You need a mic cable for each microphone with an XLR connector on each end. Since the GLM's are condenser mics, they need phantom power to operate. Most mixers have phantom power . Plug each mic into a mic cable, and plug the other end of the mic cable into your mixer's mic input . Turn on phantom power at the mixer.

Put another mic on a short stand in the kick drum, with a blanket or pillow pressing against the beater head to tighten the beat. A Crown GLM-100 or CM-700 will work well. Using your mixer EQ for the kick drum mic, cut about 10 dB at 400 Hz and boost the GLM-100 a little at 80 Hz or so.

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I'm about to buy my first PZM mic and I'm wondering what mic to start with - I'm going to use it for drums... Can you guys help me choose a mic for this application?
Stefan (Sweden)

Reply: Our budget PZM is the PZM-185 ($177 street), which works on phantom power or a AAA battery. It emphasizes the upper frequencies (cymbals). A step up in quality is the PZM-30D or PZM-6D ($299 street), which work on phantom power. They have a flatter frequency response and can handle very loud sounds without distortion. The PZM-30D accepts a detachable standard mic cable, while the PZM-6D is smaller and has a permanently attached thin cable. They sound the same.

As for miking, you can gaffer-tape the PZM to your chest to pick up the entire set. Or if you are recording the drum set under a low ceiling, you can gaffer-tape the PZM to the ceiling over the set. Some people hang the mic by its cable inside the kick drum. Although the PZM-185 probably will distort inside a kick drum, the PZM-30D and PZM-6D can handle the kick drum without distortion.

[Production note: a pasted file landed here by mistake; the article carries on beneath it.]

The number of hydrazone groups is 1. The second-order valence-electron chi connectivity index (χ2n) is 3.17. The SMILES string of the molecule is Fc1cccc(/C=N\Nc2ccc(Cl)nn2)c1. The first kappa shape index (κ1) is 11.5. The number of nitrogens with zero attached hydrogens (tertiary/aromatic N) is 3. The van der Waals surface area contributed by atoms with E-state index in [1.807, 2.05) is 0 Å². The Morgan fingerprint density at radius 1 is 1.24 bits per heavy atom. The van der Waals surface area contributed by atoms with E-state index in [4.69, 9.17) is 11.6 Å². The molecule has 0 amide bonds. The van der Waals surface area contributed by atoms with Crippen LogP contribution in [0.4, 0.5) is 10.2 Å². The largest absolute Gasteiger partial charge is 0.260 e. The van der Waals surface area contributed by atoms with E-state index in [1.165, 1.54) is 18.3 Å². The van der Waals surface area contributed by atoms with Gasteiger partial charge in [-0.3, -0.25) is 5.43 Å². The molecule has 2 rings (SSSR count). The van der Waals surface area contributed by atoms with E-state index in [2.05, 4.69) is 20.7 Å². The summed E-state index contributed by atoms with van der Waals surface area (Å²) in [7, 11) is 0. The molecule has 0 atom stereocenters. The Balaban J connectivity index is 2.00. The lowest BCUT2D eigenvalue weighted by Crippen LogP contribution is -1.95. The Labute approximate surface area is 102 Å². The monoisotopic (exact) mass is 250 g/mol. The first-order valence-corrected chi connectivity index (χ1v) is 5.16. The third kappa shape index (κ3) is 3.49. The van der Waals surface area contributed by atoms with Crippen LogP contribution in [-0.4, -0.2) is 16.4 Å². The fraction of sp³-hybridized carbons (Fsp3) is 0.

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I want to try miking drum sets at my club using two GLM-200's glued together, facing away from each other to achieve coincident-pair stereo. I would place this mic combo right on the top kick-drum rim (beater side) centered between all the other drums (floor, toms & snare), one facing towards the snare, the other towards the floor tom. I have been using a mono condenser mic and it has been sounding really good, I just add a little low end. Do you see any problem with this?
Charles

Reply: The GLM-200 can handle 131 dB SPL before distorting, so if your drum playing isn't super loud, the GLM-200 should work fine. It will need some bass boost.

When you glue the mics together, be sure not to block the front and rear openings on the mic capsule. Ideally one mic would be upside down on top of the other, with both mics angled apart +/- 45 degrees from center (see the figure below). You might need to angle them apart as much as +/- 80 degrees from center.

If the mics are back to back, they might reject the rack toms too much. Experiment with the angle between mics before gluing them to make sure all the parts of the drum set get picked up equally well. You might use tape or clay to hold the mics together temporarily.